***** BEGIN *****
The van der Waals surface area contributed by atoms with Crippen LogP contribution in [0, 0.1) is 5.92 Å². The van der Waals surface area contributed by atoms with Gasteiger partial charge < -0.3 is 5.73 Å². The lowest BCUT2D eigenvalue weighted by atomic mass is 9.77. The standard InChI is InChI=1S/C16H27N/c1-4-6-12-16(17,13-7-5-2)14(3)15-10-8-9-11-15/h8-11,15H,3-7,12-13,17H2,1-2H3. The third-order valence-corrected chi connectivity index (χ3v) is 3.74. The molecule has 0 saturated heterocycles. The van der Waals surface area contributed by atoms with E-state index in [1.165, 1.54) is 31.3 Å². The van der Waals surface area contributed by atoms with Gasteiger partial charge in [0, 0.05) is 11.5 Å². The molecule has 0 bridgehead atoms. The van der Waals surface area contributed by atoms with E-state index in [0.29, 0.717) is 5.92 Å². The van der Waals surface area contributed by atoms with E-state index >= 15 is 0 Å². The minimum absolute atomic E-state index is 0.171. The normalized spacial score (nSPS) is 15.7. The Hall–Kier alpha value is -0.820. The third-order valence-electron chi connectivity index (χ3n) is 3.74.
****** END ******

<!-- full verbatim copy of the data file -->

The van der Waals surface area contributed by atoms with Crippen LogP contribution in [0, 0.1) is 5.92 Å². The van der Waals surface area contributed by atoms with Gasteiger partial charge < -0.3 is 5.73 Å². The lowest BCUT2D eigenvalue weighted by atomic mass is 9.77. The standard InChI is InChI=1S/C16H27N/c1-4-6-12-16(17,13-7-5-2)14(3)15-10-8-9-11-15/h8-11,15H,3-7,12-13,17H2,1-2H3. The third-order valence-corrected chi connectivity index (χ3v) is 3.74. The molecule has 0 saturated heterocycles. The van der Waals surface area contributed by atoms with E-state index in [1.165, 1.54) is 31.3 Å². The van der Waals surface area contributed by atoms with Gasteiger partial charge in [0, 0.05) is 11.5 Å². The molecule has 0 bridgehead atoms. The van der Waals surface area contributed by atoms with E-state index in [0.29, 0.717) is 5.92 Å². The van der Waals surface area contributed by atoms with E-state index >= 15 is 0 Å². The minimum absolute atomic E-state index is 0.171. The normalized spacial score (nSPS) is 15.7. The Hall–Kier alpha value is -0.820. The third-order valence-electron chi connectivity index (χ3n) is 3.74.